Annie the Lab Tech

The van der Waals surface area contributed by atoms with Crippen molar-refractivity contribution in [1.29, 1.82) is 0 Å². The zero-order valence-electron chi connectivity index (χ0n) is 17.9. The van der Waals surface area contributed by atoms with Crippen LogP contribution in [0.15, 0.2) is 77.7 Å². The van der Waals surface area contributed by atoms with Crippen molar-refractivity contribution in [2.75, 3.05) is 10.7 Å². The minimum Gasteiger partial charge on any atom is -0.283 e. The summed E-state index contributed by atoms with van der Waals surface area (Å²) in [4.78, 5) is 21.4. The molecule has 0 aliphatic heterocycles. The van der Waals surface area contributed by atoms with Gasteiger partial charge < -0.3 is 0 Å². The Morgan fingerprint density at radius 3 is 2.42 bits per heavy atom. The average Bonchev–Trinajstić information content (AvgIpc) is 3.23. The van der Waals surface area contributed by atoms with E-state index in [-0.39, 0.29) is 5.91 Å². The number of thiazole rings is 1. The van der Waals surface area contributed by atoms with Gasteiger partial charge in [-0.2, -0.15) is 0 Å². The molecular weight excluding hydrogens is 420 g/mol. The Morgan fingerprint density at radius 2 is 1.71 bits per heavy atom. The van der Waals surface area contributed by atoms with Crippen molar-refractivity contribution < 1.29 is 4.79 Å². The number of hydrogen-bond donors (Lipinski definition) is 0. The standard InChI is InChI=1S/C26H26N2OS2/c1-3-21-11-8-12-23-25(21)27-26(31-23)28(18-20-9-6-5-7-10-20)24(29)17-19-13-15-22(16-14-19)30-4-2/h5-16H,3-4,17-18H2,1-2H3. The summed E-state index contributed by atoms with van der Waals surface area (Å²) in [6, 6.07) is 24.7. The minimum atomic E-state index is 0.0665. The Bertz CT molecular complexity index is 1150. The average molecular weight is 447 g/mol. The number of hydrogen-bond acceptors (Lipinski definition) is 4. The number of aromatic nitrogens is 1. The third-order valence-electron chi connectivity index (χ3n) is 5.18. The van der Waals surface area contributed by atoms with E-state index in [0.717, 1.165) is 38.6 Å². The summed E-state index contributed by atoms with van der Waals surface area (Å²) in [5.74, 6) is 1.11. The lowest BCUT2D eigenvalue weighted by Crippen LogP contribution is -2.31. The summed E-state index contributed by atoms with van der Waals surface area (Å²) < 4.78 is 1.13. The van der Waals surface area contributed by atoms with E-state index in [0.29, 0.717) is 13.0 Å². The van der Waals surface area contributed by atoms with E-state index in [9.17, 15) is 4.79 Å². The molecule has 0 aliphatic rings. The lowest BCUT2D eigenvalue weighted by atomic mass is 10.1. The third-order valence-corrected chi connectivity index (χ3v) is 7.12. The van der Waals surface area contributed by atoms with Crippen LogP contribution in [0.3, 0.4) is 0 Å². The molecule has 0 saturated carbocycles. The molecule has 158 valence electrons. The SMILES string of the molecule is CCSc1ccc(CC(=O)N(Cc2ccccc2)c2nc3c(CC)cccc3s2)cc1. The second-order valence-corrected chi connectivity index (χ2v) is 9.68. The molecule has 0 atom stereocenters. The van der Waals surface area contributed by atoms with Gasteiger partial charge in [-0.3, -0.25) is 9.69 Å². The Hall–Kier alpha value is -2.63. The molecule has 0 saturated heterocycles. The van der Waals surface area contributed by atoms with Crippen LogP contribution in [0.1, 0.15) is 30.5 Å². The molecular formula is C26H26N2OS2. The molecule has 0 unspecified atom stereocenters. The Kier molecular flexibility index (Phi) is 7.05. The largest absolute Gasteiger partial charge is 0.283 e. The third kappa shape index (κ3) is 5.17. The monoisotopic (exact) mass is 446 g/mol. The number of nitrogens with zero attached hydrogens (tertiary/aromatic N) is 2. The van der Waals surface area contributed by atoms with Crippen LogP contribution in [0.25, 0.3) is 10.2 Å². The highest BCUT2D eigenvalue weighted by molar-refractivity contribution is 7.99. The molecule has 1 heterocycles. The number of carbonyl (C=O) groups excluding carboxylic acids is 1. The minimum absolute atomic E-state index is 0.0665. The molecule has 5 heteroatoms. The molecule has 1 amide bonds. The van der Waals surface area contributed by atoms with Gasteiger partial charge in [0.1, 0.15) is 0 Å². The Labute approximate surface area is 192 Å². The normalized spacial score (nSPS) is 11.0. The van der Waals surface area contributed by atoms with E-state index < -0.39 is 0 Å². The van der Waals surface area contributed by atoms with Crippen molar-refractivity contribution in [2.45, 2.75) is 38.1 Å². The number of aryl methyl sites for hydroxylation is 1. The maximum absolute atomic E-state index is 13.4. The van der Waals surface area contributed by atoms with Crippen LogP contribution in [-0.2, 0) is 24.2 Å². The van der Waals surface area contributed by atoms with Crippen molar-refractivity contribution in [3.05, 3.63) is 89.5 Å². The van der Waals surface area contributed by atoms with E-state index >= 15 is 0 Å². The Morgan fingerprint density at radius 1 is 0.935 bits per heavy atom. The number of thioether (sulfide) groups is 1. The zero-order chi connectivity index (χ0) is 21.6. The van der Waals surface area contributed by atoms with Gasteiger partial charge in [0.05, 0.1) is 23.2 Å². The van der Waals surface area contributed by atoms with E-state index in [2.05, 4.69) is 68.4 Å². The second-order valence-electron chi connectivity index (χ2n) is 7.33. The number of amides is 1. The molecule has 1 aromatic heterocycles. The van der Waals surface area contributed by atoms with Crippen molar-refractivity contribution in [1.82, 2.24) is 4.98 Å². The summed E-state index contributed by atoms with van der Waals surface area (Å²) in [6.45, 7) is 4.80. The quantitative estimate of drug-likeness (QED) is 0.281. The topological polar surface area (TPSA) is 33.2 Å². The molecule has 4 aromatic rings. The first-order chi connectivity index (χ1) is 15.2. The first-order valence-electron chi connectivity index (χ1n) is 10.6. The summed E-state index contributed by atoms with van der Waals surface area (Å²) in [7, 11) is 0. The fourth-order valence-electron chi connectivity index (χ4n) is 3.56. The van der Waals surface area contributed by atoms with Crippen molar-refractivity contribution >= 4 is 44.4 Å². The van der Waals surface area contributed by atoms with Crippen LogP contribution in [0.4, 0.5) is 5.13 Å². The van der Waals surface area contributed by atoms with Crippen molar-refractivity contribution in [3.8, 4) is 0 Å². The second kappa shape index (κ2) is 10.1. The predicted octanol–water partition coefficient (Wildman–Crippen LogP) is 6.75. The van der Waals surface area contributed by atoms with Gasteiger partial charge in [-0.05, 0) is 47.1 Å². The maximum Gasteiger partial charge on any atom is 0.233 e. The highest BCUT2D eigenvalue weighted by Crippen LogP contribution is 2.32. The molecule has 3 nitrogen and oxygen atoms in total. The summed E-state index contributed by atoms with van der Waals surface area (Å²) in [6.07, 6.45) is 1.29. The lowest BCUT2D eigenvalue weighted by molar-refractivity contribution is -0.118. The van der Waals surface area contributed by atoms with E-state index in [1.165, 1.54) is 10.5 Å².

Blond WigsIf I’m not a cutter, does that make me a plucker?  Do we have a snappy little name to define our subset of mental illness?  When I first started doing it my mother would absently mindedly slap my hand away; my father would remind me that no one wanted to date a girl with bald spots.  It was when I went away to college and started to come home on breaks that it began to hit them that this wasn’t a cute little quirk, like when a girl casually twirls her hair as she types or sits reading on a park bench.  Those are cute little visual vignettes that could be counted as character-building in a romantic comedy.  No, my plucking (I’ll go with it) was definitely less look how adorable I am, I don’t even know I’m doing this sweet motion and more it feels really, really good to pull the tiny hairs on my head, such sweet pressure builds up and then there’s that elusive release when I feel them give, one at a time and there’s a small fluff of hair suddenly in my hand.  I saw a therapist for a while when I became to resemble a shoddily kept Barbie doll, but since I hadn’t been molested or riddled with poor self esteem since birth, she seemed baffled as to what we might fill the hours talking about.  So I stopped going, kept plucking, and went with it.  I cut my hair short for a while, but that only led to such vicious little pulls that I began to think of myself of a very angry elf, constantly attacking my head with stubby fingers.  I have a wig now.  It’s long and fabulous and thick, and I pluck all I want at night when it’s off – but during the day, I just enjoy the compliments I get on my tresses.  My therapist always had a problem with the fact that I wasn’t ashamed of myself, but I figure, hey, some people do really, really terrible things, both to themselves and others.  If I’m a nice person who works hard, has lots of friends, a career, talent, and I just don’t have a completely evenly dispersed head of hair, I’ll take that trade.

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